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Age Limit for Federal Food Assistance Program is Increasing Food Insecurity

 


ResearcherIrma Arteaga, assistant professor in the Truman School of Public Affairs, says that the cutoff age of five for WIC benefits increases household food insecurity.

Irma Arteaga, assistant professor in the Truman School of Public Affairs, says that the cutoff age of five for WIC benefits increases household food insecurity.
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Story posted: Sept. 20, 2016

By: Sheena Rice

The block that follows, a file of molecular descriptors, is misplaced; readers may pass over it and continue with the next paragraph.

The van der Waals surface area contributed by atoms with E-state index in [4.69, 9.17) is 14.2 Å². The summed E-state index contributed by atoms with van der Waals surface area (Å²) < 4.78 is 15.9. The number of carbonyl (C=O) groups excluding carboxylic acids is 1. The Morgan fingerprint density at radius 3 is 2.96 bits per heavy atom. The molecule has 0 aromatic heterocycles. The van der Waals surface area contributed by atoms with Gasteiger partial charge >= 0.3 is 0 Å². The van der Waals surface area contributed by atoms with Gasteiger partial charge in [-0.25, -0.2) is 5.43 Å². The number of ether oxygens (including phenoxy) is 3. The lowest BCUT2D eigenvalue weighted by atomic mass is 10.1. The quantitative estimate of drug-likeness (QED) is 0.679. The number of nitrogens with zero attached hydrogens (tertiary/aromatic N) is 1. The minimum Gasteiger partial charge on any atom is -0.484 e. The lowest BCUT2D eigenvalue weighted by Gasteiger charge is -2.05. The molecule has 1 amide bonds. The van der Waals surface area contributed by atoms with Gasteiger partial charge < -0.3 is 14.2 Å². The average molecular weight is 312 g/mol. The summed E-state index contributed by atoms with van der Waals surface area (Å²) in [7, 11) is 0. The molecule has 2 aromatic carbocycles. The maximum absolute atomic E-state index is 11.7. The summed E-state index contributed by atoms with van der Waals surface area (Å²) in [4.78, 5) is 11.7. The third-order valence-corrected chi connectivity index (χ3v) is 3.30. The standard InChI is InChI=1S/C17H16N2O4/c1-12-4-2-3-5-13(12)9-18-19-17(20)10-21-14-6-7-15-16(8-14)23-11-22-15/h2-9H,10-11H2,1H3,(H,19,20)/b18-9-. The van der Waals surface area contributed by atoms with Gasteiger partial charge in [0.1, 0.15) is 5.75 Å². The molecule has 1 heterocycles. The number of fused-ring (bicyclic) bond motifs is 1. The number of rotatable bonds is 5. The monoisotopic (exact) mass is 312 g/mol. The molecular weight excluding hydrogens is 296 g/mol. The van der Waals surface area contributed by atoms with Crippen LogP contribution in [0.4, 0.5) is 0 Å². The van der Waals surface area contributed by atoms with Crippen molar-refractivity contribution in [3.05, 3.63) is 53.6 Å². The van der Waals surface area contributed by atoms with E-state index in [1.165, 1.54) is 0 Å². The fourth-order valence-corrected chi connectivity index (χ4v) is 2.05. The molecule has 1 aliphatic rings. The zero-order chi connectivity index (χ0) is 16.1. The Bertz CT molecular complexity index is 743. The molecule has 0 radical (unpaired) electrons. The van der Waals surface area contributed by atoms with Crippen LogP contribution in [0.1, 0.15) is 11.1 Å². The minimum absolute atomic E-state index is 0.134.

COLUMBIA, Mo. – One in five American households with children does not have adequate access to food. To combat food insecurity, the U.S. relies on a variety of food and nutritional programs, including the Special Supplemental Nutrition Program for Women, Infants and Children (WIC). This program is designed specifically for pregnant women, mothers and children from birth to age five. New research from the University of Missouri has identified a problem associated with the requirement that when children turn five, they are no longer eligible to receive food assistance, thus leading to increased food insecurity for the family. The researchers say policy makers should consider extending WIC eligibility until children enter school, rather than setting an age limit.